Does every member of the ARD Committee have to agree or disagree with the decisions made at the meeting?

For as long as I can remember, Texas has required each member of the ARD Committee to indicate whether he or she agrees or disagrees with the decisions made at the meeting.  IEP forms used by school districts accommodated this requirement by including an “agree/disagree” check box next to the name of each of the required members of the Committee.

As of January of this year, this changed.  The Commissioner adopted new rules that dropped the “agree/disagree” requirement.  ARD procedures are spelled out at 19 T.A.C. 89.1050, and they no longer require the “agree/disagree” from each member.

But hold on.  Now there is a bill pending in the legislature (HB 3991) that would go back to the old way of doing business.

Out of curiosity I put out a question on the Council of School Attorneys’ website asking how other states handle this issue. I was informed that Oklahoma and Nebraska require each member of the IEP Team to agree or disagree. But there is no such requirement in Alabama, Connecticut, Georgia, Illinois, Louisiana, New York, Oregon or Utah.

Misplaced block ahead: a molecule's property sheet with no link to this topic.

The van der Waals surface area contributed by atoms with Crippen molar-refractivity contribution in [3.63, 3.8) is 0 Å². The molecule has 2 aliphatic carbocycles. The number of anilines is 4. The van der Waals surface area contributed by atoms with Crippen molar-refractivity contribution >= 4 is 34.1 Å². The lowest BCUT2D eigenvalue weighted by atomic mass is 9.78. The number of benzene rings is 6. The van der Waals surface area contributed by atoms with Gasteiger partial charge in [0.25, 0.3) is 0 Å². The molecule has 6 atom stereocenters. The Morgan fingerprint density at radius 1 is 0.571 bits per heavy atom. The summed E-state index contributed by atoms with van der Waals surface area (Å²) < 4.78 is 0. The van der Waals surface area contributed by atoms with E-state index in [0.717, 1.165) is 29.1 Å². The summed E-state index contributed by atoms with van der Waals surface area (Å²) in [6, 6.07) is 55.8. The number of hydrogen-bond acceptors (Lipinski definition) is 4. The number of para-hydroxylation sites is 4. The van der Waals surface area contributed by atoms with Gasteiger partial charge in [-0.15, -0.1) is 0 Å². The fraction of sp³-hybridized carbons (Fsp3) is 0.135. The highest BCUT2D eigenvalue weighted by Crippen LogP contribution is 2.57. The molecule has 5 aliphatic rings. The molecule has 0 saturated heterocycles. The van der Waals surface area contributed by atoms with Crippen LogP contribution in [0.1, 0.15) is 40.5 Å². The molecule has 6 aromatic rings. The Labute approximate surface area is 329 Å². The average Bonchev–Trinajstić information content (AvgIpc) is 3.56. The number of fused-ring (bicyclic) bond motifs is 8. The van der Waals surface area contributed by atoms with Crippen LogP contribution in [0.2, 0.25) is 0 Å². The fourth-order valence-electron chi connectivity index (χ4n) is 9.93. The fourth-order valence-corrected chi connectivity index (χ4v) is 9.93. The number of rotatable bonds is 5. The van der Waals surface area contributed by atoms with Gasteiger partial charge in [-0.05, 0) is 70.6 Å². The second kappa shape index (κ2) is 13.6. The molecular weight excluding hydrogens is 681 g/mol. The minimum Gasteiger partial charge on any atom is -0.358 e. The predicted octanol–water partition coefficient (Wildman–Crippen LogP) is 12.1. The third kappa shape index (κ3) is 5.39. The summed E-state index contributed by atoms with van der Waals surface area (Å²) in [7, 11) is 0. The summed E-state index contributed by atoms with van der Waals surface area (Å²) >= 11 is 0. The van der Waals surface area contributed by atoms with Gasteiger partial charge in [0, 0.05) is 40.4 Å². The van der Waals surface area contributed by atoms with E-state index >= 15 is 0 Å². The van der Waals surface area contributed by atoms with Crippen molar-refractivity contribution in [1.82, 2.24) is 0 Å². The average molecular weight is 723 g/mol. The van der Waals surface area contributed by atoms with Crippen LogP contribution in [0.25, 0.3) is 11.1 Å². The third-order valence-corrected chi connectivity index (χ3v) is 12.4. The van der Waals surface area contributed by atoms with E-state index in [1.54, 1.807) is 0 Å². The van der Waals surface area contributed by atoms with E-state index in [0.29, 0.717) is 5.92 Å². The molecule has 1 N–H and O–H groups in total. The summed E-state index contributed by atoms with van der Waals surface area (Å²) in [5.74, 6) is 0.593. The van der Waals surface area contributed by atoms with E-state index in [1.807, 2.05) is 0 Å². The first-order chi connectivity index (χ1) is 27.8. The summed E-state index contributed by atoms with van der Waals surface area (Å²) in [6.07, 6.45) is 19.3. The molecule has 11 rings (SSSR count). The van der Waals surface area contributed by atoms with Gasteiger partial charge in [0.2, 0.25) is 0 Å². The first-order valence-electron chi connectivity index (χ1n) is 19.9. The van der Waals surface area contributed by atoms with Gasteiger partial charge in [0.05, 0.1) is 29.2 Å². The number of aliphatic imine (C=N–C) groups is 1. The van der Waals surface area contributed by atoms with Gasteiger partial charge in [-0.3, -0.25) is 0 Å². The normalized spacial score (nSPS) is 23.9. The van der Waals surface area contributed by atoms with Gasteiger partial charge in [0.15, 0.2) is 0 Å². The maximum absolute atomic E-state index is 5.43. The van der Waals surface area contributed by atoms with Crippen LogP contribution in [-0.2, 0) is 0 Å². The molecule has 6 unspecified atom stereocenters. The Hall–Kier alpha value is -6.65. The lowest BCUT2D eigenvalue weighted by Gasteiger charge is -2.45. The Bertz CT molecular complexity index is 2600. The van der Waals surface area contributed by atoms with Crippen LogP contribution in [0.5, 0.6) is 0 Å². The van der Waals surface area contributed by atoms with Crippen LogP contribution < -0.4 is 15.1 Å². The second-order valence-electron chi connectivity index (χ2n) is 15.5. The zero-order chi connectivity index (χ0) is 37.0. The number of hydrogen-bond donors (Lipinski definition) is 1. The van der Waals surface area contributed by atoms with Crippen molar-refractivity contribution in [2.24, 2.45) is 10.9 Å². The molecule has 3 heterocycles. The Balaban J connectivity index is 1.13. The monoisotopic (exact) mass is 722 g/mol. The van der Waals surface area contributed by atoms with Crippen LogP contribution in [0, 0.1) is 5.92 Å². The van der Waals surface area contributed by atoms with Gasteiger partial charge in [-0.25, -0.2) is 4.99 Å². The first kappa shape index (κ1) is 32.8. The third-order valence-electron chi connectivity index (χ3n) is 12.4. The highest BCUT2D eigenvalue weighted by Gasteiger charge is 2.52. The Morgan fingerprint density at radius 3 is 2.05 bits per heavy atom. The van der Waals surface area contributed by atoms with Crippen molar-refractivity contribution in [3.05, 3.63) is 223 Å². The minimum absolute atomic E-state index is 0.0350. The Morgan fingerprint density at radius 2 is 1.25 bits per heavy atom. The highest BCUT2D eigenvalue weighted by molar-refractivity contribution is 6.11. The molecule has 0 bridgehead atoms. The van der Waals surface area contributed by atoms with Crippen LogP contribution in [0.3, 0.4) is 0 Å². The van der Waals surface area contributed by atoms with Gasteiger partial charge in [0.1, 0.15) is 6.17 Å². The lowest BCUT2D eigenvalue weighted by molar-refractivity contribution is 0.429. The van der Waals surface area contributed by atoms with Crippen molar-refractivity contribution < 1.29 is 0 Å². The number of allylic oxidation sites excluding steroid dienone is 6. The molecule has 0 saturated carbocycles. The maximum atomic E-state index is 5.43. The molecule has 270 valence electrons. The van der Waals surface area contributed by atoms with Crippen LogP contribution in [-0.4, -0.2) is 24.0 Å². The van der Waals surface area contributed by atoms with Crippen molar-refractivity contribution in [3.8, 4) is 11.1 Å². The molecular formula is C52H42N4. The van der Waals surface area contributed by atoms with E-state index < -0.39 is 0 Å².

What difference does it make?  Not a lot.  But if Texas wants to keep its procedures pared down to only what the feds require, it should not re-impose this requirement.  Federal law spells out who is supposed to be at the ARDC meeting, but does not require each individual to signify an agreement or disagreement with each decision.  The only time the IDEA speaks of each member “agreeing or disagreeing” is in connection with the report of the “group of qualified professionals” considering whether or not a child has a learning disability.  34 CFR 300.311(b).

It’s an obscure issue, but our special education laws specialize in micro-management. Thus the beat goes on. Keep an eye on HB 3991.